By Joseph Hammond
The saga of one of the European Union’s most problematic policies took an unusual turn late last month with an EU judicial body announcing that the European Arrest Warrant (EAW) would remain valid as long as the UK was in the European Union.
Anti-Brexit forces greeted the ruling from an advocate general at the European Court of Justice in Luxembourg warmly. Alarmists have expressed concern that a post-Brexit UK could be excluded from the European Arrest Warrant system (EAW). Such critics claim that without the EAW system Europe will not be able to work closely with its European allies on criminal cases from narcotics to counter-terrorism.
However, as Brexit approaches, it might well be time to reflect on the nature of an EU system through which the United Kingdom alone is involved in the extradition of 10,000 individuals a year.
Originally meant as an instrument of the justice system the EAW has become increasingly politicized. The various judicial systems within the European Union vary widely and serious concerns about the human rights of prisoners in the new members of the European Union.
The saga of Catalan politician Carlos Puigemont serves as one example of how the European Arrest Warrant has been used as a political tool. The climax of this political drama did not play out in Madrid or Barcelona. Instead, a pivotal role was played by German region of Schleswig-Holstein where a regional court ruled on July 12th that Puigemont could not be extradited to Spain to face the charge of “rebellion.”
Puigemont, after all, did not pick up a weapon against the Spanish state but, from the Spanish perspective, such a conviction would carry a 30-year sentence. The fact that a regional court could overturn a request from a member states’ highest court raises several further questions. The Puigemont case suggests that judicial standards vary greatly between member states for what could be the first nail in the coffin of the EAW.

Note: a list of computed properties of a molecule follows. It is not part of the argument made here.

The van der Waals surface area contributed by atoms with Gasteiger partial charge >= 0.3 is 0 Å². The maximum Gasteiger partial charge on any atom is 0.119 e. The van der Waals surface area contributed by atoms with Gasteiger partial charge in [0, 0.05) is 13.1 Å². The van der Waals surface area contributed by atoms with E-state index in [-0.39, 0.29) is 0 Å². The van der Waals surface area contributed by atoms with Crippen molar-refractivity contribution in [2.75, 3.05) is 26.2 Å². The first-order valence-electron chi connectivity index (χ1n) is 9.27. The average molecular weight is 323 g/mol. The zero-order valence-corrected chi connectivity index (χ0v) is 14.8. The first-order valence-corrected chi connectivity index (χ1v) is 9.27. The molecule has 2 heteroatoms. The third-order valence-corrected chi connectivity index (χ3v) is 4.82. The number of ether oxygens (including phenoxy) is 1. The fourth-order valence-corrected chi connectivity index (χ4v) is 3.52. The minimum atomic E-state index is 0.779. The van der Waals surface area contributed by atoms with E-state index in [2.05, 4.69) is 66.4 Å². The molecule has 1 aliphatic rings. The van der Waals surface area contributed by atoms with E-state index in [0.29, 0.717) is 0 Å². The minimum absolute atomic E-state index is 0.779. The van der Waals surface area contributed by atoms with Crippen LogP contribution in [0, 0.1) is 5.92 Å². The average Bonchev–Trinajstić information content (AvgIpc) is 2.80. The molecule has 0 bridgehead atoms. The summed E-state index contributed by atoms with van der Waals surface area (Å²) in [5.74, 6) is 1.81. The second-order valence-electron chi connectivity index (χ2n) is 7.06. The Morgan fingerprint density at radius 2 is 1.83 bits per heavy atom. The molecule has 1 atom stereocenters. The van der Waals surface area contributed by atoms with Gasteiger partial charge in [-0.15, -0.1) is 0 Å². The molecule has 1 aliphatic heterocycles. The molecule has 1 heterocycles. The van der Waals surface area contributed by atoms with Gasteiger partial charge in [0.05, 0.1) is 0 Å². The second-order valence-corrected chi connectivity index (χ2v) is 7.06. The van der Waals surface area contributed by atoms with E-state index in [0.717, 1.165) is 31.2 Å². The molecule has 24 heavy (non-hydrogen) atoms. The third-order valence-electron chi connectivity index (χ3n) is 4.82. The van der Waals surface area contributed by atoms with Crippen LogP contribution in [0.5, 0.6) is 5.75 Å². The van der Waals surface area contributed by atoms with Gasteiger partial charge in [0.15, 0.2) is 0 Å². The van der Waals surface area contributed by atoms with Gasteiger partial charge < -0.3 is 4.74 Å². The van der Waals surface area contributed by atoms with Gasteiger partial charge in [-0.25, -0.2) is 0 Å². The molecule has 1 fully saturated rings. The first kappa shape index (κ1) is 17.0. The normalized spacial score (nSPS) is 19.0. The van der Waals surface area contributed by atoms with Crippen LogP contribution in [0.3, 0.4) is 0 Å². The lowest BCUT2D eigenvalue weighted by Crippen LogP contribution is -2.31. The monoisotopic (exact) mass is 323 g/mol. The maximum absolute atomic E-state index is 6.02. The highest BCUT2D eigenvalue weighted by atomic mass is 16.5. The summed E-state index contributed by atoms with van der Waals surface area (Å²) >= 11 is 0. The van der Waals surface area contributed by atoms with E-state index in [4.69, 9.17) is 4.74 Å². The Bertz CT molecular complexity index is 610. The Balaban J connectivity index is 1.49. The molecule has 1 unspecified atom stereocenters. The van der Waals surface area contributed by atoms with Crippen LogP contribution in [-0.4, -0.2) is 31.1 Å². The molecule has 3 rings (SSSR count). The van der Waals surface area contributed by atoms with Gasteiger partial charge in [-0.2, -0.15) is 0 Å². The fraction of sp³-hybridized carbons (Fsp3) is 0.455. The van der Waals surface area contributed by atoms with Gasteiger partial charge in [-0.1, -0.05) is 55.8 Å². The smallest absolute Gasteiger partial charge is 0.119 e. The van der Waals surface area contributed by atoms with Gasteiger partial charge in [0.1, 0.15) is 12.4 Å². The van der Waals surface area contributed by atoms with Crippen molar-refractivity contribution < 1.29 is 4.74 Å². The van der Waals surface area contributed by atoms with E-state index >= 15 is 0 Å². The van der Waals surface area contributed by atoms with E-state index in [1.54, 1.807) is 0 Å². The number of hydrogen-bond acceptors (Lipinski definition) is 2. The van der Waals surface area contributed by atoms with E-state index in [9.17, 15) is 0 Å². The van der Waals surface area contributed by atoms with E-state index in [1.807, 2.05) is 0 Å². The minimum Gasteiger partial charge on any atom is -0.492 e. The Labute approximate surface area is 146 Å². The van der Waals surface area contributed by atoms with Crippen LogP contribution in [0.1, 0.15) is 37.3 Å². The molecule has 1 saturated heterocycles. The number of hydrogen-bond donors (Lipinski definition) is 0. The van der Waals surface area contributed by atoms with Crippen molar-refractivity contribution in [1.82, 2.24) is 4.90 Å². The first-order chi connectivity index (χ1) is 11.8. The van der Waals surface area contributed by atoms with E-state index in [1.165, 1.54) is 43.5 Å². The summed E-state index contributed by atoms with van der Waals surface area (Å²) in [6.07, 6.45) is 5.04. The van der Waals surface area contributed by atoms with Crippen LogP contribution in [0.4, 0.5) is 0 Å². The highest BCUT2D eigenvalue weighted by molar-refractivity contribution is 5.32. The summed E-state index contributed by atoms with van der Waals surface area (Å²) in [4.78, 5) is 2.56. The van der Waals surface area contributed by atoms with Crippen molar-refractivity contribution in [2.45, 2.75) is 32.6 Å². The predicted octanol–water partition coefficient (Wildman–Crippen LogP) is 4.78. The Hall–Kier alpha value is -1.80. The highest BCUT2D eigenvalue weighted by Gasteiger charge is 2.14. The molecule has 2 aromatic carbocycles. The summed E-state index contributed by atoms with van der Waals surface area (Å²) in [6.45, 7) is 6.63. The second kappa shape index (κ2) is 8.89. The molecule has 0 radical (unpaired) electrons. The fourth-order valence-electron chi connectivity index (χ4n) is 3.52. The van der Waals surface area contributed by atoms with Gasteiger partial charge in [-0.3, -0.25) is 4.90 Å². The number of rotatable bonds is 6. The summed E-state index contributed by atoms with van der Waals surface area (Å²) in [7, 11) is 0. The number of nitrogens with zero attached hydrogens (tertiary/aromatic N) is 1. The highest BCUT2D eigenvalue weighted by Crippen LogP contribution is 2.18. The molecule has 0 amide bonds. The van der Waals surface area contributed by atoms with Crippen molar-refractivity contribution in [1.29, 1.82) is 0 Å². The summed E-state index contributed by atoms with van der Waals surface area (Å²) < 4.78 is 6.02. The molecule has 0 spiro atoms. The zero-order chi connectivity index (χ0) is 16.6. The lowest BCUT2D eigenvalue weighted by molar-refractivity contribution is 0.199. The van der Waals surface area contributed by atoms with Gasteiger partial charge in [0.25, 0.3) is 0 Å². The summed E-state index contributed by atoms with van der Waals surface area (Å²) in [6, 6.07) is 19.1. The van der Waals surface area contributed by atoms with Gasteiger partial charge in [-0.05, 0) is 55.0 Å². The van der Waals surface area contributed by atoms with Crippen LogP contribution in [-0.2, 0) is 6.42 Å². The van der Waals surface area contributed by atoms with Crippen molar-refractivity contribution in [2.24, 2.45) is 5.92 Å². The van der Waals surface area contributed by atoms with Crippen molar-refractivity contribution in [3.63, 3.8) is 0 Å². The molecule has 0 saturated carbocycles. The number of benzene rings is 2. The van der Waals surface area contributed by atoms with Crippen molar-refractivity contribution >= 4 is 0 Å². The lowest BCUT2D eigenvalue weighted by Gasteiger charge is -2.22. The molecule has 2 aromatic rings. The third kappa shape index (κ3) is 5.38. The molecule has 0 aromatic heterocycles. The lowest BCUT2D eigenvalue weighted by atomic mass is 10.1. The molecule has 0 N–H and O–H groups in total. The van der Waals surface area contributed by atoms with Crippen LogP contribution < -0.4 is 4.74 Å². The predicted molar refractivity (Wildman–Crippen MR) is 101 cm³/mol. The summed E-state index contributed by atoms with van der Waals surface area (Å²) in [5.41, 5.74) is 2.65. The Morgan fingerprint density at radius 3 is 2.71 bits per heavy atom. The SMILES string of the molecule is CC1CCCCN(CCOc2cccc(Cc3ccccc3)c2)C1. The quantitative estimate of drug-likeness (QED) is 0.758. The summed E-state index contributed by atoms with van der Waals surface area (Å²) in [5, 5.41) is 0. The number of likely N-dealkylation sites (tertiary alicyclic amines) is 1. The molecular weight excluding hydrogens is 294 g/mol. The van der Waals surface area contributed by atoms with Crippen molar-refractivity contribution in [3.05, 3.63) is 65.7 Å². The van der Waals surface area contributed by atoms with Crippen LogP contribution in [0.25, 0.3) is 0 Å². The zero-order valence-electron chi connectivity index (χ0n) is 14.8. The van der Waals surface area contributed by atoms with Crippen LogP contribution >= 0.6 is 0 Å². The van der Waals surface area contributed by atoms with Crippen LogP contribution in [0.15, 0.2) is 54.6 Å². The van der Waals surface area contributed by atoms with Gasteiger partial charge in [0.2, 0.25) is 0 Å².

Both concerns about the system intersect in a different high-profile case involving not a politician but, a playwright. Alexander Adamescu is a playwright and businessmen who sits in a British prison cell waiting to see if the British government will extradite him to Romania. Adamescu has not been convicted of any crime but, is as part of an ongoing investigation against his father’s business.
His father, Dan Adamescu, built one of Romania’s largest media empires before running afoul of the country’s socialist government who prosecuted him on corruption charges. Many in the country believe both cases are political – the Adamescu owned media outlet pursued an editorial line critical of Romania’s Social Democrat Party, which now rules the country.
“The various judicial systems within the European Union vary widely and serious concerns about the human rights of prisoners in the new members of the European Union”.
Alexander Adamescu is now at the center of a similar inquiry and his fears of extradition are genuine: his father died while under circumstances which remain unclear while under house arrest. The Romanian penal system has long been criticized for failing to live up to humanitarian standards. British courts decided not to extradite two Romanian nationals to that country on human rights grounds last year given the poor conditions in many Romanian prisons.
These cases and others call into question the idea that judicial standards and the rule of law are a constant throughout Europe. In another case, Romania applied an EAW to deport a chicken thief from the United Kingdom guilty of stealing 10 chicken — hardly the sort of case the EAW was meant for. Ruffled feathers are easy to find in Romania these days as the capital Bucharest has seen large anti-corruption protests in recent months.
The issue goes beyond Eastern Europe of course. A rapper from the Spanish island of Mallorca fled to Belgium last year after a Spanish court found his lyrics insulted the Bourbon monarchy and were thus in violation of Spain’s les majeste laws. Most EU member states have no monarchs let alone a les majeste law. Individual cases aside European justice must be de-politicized. This week a Belgian court rejected the extradition request from Spain.
Brexit has so far been a messy affair but, unlike so many other issues surrounding Brexit, there is a ready alternative to the EAW system. Through the International Criminal Police Organization or INTERPOL the United Kingdom could continue to work with European states on criminal cases of an international nature.
Since its origins in 1923, INTERPOL members have worked together to cut down to exchange prisoners and cooperate on such matters. Article 3 of the INTERPOL constitutions specifically forbids its involvement in political cases. The EAW under most interpretations has no such exemption. In a Europe without the EAW system, there is no doubt that the continents spoken political rappers and playwrights would sleep safer. At the very least it is time for serious discussions regarding reform.
Joseph Hammond is a fellow of Center for Media & Peace Initiatives, New York